If a big food corporation sells a contaminated product that makes people sick, they’re forced to remove the food from the shelves. If people actually died? Well, that could be criminal … or at least a top story in the news.
Same with pharmaceuticals. Car companies. Toy manufacturers. Anyone, really, who runs afoul of the Consumer Product Safety Commission, the FDA, or even just riles up the local consumer action reporter at the evening news, has a lot of explaining to do if their product is dangerous.
So here’s what I don’t get.
How can the National Football League (NFL) endanger its players – knowingly – and still be not only the most popular sport in the country, but also the most profitable?
I loved football. Growing up, I was diehard for the 49ers. Oakland Raiders, too, but mostly ’9ers. I still have my Ronnie Lott bobblehead. My husband is from Colorado and a Broncos fan. Occasionally, I will say “55 to 10”. That’s all. Just “55 to 10.” He knows what I mean. (Click here if you don’t.)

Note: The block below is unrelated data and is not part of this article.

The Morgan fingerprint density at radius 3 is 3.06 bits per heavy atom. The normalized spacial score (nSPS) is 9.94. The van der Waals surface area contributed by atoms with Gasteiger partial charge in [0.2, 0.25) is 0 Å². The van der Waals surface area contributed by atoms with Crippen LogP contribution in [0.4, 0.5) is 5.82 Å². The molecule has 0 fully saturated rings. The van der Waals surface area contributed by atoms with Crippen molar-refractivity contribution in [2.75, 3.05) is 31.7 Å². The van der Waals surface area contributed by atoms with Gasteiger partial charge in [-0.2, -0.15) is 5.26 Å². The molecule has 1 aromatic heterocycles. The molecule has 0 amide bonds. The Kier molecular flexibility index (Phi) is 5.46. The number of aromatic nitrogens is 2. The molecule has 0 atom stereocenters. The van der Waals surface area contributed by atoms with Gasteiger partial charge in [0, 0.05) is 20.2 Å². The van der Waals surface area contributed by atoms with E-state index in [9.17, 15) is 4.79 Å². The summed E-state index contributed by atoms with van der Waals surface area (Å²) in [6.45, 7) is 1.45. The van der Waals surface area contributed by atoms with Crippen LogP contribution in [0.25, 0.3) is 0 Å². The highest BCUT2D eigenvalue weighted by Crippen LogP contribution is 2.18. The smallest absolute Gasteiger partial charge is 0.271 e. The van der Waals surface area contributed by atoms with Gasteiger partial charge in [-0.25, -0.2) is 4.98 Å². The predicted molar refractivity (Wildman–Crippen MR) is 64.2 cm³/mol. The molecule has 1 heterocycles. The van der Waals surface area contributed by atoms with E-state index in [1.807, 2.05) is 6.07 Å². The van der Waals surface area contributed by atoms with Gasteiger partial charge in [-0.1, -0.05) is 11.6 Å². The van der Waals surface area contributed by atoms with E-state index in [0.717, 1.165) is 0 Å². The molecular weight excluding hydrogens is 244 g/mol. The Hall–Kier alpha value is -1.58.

But, in recent years I’ve become increasingly disturbed by the growing violence of the game. The collisions seem uglier than usual. The game is becoming more about the train wreck, head-on-head, smash-ups. (And, this was even before the news broke this year about the New Orleans Saints’ “bounty hunting” – where players received financial bonuses based on the severity of the injuries they inflicted on opponents. The more serious the injury, the bigger the payoff.)
I started to lose interest in football, initially, because I was falling for baseball, and something had to give. Baseball seemed so much more athletically graceful. So much more strategically interesting. So much less ugly and brutal. So much more fun.
Oh sure, I thought football and I could still be friends. Even though I was in love with another game.
But, I finally had to break up with football.